POLL: Has COVID-19 changed your plans for the holidays?

The lights are going up, the stacks of presents under the tree… Continue reading

Anyone with information on any of these individuals is asked to call 1-800-222-TIPS (8477) or visit the website victoriacrimestoppers.ca for more information.
Greater Victoria Crime Stoppers wanted list for the week of Dec. 1

Greater Victoria Crime Stoppers is seeking the public’s help in locating the… Continue reading

Watch Messiah at home with the Sooke Philharmonic

Concert available to stream Dec. 12

Emergency crews used a backhoe loader to clear fire debris from the scene of a fire on Wesley Street Thursday as police and firefighters gathered up propane tanks, stoves and fireplaces used by camp residents to heat tents. (Chris Bush/News Bulletin)
City of Nanaimo dismantles downtown homeless encampment after fire

Four to six tents burned up in Wesley Street fire Thursday, Dec. 3

A demonstrator wears representations of sea lice outside the Fisheries and Oceans Canada offices in downtown Vancouver Sept. 24, demanding more action on the Cohen Commission recommendations to protect wild Fraser River sockeye. (Quinn Bender photo)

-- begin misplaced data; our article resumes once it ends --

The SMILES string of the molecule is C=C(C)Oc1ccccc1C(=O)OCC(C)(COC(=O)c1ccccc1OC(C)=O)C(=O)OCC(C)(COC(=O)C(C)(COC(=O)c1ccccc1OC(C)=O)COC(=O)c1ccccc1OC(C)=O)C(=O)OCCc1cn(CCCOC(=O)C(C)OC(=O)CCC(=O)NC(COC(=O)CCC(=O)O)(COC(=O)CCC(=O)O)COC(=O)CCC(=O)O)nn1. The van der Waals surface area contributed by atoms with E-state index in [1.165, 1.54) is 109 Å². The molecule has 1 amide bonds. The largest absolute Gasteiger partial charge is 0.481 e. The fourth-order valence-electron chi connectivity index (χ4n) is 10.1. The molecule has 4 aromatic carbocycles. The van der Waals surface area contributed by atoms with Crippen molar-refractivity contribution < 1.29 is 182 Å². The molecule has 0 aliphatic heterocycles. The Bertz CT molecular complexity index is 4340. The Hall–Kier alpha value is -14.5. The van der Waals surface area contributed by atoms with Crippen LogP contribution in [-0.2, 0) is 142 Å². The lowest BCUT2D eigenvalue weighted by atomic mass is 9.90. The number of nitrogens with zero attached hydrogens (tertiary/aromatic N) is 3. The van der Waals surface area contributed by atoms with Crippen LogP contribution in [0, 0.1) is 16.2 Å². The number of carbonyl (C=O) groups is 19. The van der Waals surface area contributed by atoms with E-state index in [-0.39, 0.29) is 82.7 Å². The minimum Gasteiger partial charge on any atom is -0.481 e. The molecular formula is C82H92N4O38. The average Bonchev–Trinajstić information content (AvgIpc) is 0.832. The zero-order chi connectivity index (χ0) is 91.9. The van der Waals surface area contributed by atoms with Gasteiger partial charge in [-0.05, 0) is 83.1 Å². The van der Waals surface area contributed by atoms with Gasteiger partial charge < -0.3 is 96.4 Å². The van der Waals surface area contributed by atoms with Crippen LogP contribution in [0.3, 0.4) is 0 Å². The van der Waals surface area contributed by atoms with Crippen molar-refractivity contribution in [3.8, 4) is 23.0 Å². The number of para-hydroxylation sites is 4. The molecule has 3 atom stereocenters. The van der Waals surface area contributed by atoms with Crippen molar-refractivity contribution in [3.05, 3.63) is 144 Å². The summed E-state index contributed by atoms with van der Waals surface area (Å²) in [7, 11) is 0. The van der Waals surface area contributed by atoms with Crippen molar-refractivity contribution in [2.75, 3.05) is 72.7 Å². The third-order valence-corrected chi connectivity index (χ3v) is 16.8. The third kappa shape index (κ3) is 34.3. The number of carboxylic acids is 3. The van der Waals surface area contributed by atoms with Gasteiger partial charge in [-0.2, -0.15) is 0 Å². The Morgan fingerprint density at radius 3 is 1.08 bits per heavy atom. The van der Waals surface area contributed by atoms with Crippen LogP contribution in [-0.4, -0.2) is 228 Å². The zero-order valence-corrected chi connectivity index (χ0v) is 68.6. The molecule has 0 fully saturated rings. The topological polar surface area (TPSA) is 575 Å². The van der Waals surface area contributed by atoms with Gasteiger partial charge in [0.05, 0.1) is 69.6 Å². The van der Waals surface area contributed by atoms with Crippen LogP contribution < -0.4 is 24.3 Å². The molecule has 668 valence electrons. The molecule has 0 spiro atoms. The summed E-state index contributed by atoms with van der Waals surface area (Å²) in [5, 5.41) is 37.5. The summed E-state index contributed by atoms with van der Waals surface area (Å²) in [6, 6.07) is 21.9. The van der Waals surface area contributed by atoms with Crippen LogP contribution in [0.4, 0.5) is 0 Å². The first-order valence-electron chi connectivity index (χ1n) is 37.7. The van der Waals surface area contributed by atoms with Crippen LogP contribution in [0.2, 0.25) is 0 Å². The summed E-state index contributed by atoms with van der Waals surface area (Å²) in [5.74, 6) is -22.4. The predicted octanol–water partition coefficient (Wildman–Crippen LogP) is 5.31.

First Nations renew call to revoke salmon farm licences

Leadership council implores use of precautionary principle in Discovery Islands

Ten-month-old Aidan Deschamps poses for a photo with his parents Amanda Sully and Adam Deschamps in this undated handout photo. Ten-month-old Aidan Deschamps was the first baby in Canada to be diagnosed with spinal muscular atrophy through Ontario’s newborn screening program. The test was added to the program six days before he was born. THE CANADIAN PRESS/HO, Children’s Hospital Eastern Ontario *MANDATORY CREDIT*
First newborn tested for spinal muscular atrophy in Canada hits new milestones

‘If Aidan had been born any earlier or anywhere else our story would be quite different’

BC Ambulance Services reassures people that the service is well staffed and ready to respond. Photo by Don Bodger
BC Ambulance assures the Island community they’re ‘fully staffed’

‘Paramedics are not limited to a geographical area.’ — BCEHS

(Pixabay)
Canadians’ mental health has deteriorated with the second wave, study finds

Increased substance use one of the ways people are coping

Most Read